Confidence Intervals for Medians and Percentiles

Medians are better than means in most interpretation contexts: they’re not affected by skewed or otherwise non-normal distributions. They give a better sense of the “typical” data point. When the mean and median differ, I prefer to use the median.

One problem with using medians is that you can’t calculate a confidence interval for them the same way as you calculate one for a mean. There’s no “standard error of the median”. However, it turns out there is a way to calculate confidence intervals for them.

Let’s be clear about the context. When we calculate a confidence interval for a mean, we’re saying that our data is a sample from some population and that the confidence interval is related to this population mean. Similarly, when we calculate a confidence interval for a median, we’re saying our data is a sample.  When there’s a ton of data, a point estimate tells a reasonable story about the population, but when there’s less data, knowing how accurate your estimate is can be important.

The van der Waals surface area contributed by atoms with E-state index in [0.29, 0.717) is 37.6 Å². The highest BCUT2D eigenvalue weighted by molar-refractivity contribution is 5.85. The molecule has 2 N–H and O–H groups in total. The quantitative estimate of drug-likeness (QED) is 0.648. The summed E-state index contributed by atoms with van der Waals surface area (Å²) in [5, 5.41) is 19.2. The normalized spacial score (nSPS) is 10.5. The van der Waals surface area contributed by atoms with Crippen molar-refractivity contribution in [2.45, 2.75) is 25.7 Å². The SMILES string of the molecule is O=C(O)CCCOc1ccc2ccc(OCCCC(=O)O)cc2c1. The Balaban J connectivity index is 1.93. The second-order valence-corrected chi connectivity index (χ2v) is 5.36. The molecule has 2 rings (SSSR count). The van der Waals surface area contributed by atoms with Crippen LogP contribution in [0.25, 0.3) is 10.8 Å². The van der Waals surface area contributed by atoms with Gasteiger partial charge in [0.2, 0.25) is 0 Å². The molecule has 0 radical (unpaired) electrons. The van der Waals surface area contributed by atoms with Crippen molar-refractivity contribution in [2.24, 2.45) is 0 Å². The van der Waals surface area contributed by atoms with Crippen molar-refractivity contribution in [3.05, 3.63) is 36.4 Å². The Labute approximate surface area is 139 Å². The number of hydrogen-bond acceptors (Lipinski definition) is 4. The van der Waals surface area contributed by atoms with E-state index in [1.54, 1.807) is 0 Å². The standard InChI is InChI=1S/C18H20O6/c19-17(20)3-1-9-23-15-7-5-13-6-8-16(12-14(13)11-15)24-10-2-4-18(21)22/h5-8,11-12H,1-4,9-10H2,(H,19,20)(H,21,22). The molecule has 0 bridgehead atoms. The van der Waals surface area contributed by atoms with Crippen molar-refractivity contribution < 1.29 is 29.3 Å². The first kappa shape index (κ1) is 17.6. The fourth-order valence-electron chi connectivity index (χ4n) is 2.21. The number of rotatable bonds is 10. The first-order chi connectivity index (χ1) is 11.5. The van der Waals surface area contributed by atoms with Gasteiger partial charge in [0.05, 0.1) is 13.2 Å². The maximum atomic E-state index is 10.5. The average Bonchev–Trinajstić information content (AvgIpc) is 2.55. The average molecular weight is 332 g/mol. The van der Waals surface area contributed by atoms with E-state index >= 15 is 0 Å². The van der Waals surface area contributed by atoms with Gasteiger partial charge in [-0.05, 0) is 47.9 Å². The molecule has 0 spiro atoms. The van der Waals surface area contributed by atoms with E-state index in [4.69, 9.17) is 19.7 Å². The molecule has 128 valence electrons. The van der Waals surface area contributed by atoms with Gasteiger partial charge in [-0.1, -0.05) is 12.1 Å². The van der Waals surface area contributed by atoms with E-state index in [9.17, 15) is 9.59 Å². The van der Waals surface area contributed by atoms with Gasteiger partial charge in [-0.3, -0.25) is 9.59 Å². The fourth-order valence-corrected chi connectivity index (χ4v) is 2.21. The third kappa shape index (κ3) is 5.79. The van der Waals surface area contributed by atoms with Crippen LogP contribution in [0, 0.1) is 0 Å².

I found a nifty bit of math explaining how to calculate them here.  I wrote a little R code to implement it hereYou can see it here with source for the Shiny app here.  Note that you’ll need a test file; here is a small one.

FunFact:  The same algorithm allows you to generate a confidence interval for percentages other than the 50th (the median).  The code I wrote lets you set the percentile and the desired confidence level.

If you find this useful, let me know!

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